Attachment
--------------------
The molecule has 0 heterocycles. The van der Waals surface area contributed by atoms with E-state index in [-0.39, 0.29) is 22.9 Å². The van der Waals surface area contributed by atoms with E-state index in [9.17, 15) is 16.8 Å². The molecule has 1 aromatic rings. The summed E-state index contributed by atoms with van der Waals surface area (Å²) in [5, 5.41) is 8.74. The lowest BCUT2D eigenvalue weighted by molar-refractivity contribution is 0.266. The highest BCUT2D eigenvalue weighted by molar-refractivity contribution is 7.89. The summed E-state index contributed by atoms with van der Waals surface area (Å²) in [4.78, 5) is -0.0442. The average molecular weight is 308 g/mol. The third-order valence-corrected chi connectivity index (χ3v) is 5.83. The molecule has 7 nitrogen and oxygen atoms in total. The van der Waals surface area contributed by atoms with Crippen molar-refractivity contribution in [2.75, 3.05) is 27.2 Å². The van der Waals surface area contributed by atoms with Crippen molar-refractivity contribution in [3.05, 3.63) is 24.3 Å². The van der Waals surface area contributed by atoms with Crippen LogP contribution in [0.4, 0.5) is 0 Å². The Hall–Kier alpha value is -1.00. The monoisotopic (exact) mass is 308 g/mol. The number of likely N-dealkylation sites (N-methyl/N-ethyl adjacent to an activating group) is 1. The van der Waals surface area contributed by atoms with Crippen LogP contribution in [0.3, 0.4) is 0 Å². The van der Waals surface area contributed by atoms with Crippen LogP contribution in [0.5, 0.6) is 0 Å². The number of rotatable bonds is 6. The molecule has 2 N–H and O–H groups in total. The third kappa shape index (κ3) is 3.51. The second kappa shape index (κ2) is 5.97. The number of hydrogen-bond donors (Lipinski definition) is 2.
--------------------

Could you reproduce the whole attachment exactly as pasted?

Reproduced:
The molecule has 0 heterocycles. The van der Waals surface area contributed by atoms with E-state index in [-0.39, 0.29) is 22.9 Å². The van der Waals surface area contributed by atoms with E-state index in [9.17, 15) is 16.8 Å². The molecule has 1 aromatic rings. The summed E-state index contributed by atoms with van der Waals surface area (Å²) in [5, 5.41) is 8.74. The lowest BCUT2D eigenvalue weighted by molar-refractivity contribution is 0.266. The highest BCUT2D eigenvalue weighted by molar-refractivity contribution is 7.89. The summed E-state index contributed by atoms with van der Waals surface area (Å²) in [4.78, 5) is -0.0442. The average molecular weight is 308 g/mol. The third-order valence-corrected chi connectivity index (χ3v) is 5.83. The molecule has 7 nitrogen and oxygen atoms in total. The van der Waals surface area contributed by atoms with Crippen molar-refractivity contribution in [2.75, 3.05) is 27.2 Å². The van der Waals surface area contributed by atoms with Crippen molar-refractivity contribution in [3.05, 3.63) is 24.3 Å². The van der Waals surface area contributed by atoms with Crippen LogP contribution in [0.4, 0.5) is 0 Å². The Hall–Kier alpha value is -1.00. The monoisotopic (exact) mass is 308 g/mol. The number of likely N-dealkylation sites (N-methyl/N-ethyl adjacent to an activating group) is 1. The van der Waals surface area contributed by atoms with Crippen LogP contribution in [0.3, 0.4) is 0 Å². The van der Waals surface area contributed by atoms with Crippen LogP contribution in [0.5, 0.6) is 0 Å². The number of rotatable bonds is 6. The molecule has 2 N–H and O–H groups in total. The third kappa shape index (κ3) is 3.51. The second kappa shape index (κ2) is 5.97. The number of hydrogen-bond donors (Lipinski definition) is 2.